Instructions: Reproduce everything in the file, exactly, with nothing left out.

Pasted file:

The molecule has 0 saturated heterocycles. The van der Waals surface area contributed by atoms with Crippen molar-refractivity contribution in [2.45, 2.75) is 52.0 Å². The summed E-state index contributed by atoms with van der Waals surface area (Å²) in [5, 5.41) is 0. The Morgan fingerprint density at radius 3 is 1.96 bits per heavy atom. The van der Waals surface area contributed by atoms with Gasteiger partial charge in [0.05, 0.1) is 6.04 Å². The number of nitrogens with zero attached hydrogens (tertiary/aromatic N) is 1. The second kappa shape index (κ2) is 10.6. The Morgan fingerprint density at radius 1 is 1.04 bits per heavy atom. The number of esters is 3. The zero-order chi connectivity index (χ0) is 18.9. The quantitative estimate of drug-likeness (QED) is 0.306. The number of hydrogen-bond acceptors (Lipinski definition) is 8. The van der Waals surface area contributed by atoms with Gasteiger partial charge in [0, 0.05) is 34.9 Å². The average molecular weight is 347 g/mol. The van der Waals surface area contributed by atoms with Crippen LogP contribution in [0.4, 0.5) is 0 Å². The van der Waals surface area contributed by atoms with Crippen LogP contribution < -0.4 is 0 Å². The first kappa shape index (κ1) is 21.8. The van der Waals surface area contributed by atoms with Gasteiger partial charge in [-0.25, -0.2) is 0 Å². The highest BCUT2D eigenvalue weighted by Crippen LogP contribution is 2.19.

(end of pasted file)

The molecule has 0 saturated heterocycles. The van der Waals surface area contributed by atoms with Crippen molar-refractivity contribution in [2.45, 2.75) is 52.0 Å². The summed E-state index contributed by atoms with van der Waals surface area (Å²) in [5, 5.41) is 0. The Morgan fingerprint density at radius 3 is 1.96 bits per heavy atom. The van der Waals surface area contributed by atoms with Gasteiger partial charge in [0.05, 0.1) is 6.04 Å². The number of nitrogens with zero attached hydrogens (tertiary/aromatic N) is 1. The second kappa shape index (κ2) is 10.6. The Morgan fingerprint density at radius 1 is 1.04 bits per heavy atom. The number of esters is 3. The zero-order chi connectivity index (χ0) is 18.9. The quantitative estimate of drug-likeness (QED) is 0.306. The number of hydrogen-bond acceptors (Lipinski definition) is 8. The van der Waals surface area contributed by atoms with Gasteiger partial charge in [0, 0.05) is 34.9 Å². The average molecular weight is 347 g/mol. The van der Waals surface area contributed by atoms with Crippen LogP contribution in [0.4, 0.5) is 0 Å². The van der Waals surface area contributed by atoms with Crippen LogP contribution < -0.4 is 0 Å². The first kappa shape index (κ1) is 21.8. The van der Waals surface area contributed by atoms with Gasteiger partial charge in [-0.25, -0.2) is 0 Å². The highest BCUT2D eigenvalue weighted by Crippen LogP contribution is 2.19.